Much of the recent policy debate surrounding poverty in Britain focuses on income as a measure of living standards. This report looks at household expenditure as a way of measuring poverty. This alternative to using income data has been largely overlooked in the mainstream poverty debate in the UK.
Economic theory suggests that household expenditure is an important measure of financial well-being. Using 30 years of data from household surveys, this report:
- shows the trends in poverty in Britain since the 1970s when household expenditure, rather than household income, is used as a measure of financial well-being;
- investigates how using spending, rather than income, as a measure of well-being alters our view of who is poor;
- examines the spending levels of the lowest income households;
- analyses whether low-income pensioners' spending on basic and non-basic items increased as a result of the large increases in entitlements to means-tested benefits since 1999.
This study by researchers from the Institute of Fiscal Studies examines trends in poverty over the past 30 years, using expenditure to measure poverty rather than income. It also examines spending levels among the lowest-income households, to assess whether income or spending would give a better guide to their living standards. Finally, it examines whether pensioners’ spending has increased as a result of higher means-tested benefits. Key findings were that:
Recent poverty trends are very different when spending is used as a measure of living standards rather than income. Spending poverty rates (the proportion of people with spending below 60% of median expenditure) have risen since 1997, even though income poverty rates (income below 60% of median income) have fallen:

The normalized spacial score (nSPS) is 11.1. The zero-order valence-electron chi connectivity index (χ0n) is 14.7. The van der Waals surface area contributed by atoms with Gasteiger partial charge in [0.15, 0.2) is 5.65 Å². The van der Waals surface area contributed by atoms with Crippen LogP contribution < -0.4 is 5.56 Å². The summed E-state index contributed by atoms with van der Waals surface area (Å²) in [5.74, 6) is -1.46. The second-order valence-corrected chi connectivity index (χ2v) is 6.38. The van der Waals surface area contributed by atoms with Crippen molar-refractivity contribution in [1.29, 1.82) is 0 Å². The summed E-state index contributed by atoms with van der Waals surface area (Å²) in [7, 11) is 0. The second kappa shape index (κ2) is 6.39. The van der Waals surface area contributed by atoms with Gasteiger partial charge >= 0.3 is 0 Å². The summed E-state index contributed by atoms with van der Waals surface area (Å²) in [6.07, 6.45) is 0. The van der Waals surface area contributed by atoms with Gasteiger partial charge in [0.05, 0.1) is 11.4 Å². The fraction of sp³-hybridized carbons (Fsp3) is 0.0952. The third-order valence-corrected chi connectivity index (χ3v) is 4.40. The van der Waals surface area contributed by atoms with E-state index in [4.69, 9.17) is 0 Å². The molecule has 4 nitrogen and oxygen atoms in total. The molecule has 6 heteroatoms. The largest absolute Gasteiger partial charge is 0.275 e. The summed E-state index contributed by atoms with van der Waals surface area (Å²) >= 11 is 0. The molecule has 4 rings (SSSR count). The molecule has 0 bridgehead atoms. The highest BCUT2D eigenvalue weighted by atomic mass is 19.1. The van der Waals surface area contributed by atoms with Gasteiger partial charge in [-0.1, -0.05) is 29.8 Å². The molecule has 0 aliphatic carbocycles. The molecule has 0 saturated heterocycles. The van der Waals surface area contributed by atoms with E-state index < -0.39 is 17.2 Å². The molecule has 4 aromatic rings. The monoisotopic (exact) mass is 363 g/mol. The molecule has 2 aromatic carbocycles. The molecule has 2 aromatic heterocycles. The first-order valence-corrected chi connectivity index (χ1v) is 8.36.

- spending poverty rose from 20% to 22% between 1996/97 and 2002/03 – up by 12% – compared with a fall in income poverty, from 25% to 22% (down by 12%);
- child poverty rates measured using expenditure rose by 11% between 1996/97 and 2002/03, but fell by 15% when measured using income;
- pensioner poverty has remained roughly unchanged measured on spending, but has fallen rapidly measured on income.
- Further back, trends in income and spending poverty also showed differences. The rise in relative poverty over the 1980s was much smaller when measured using spending than the rise in income poverty.
- Income and spending poverty are distinct states; only about half of those who would be classified as poor by one would be so classified by the other. Self-employed people and job-seekers are more likely to be classified as poor when measured by income rather than spending. For pensioners, the situation is reversed.
- The lowest-income households have disproportionately high expenditure. Among households in the bottom 1% of income distribution, average spending is greater than at any point until one-third of the way up income distribution, suggesting that spending might be a better guide to their welfare than income.
- Though they remain low spenders on average, pensioners have increased their spending – particularly on non-essentials – in response to higher benefits.
Much of the recent policy debate surrounding poverty in Britain has focused on income as a measure of living standards. This report considers an alternative for measuring poverty that has been largely overlooked in the mainstream poverty debate in the UK: namely, household expenditure.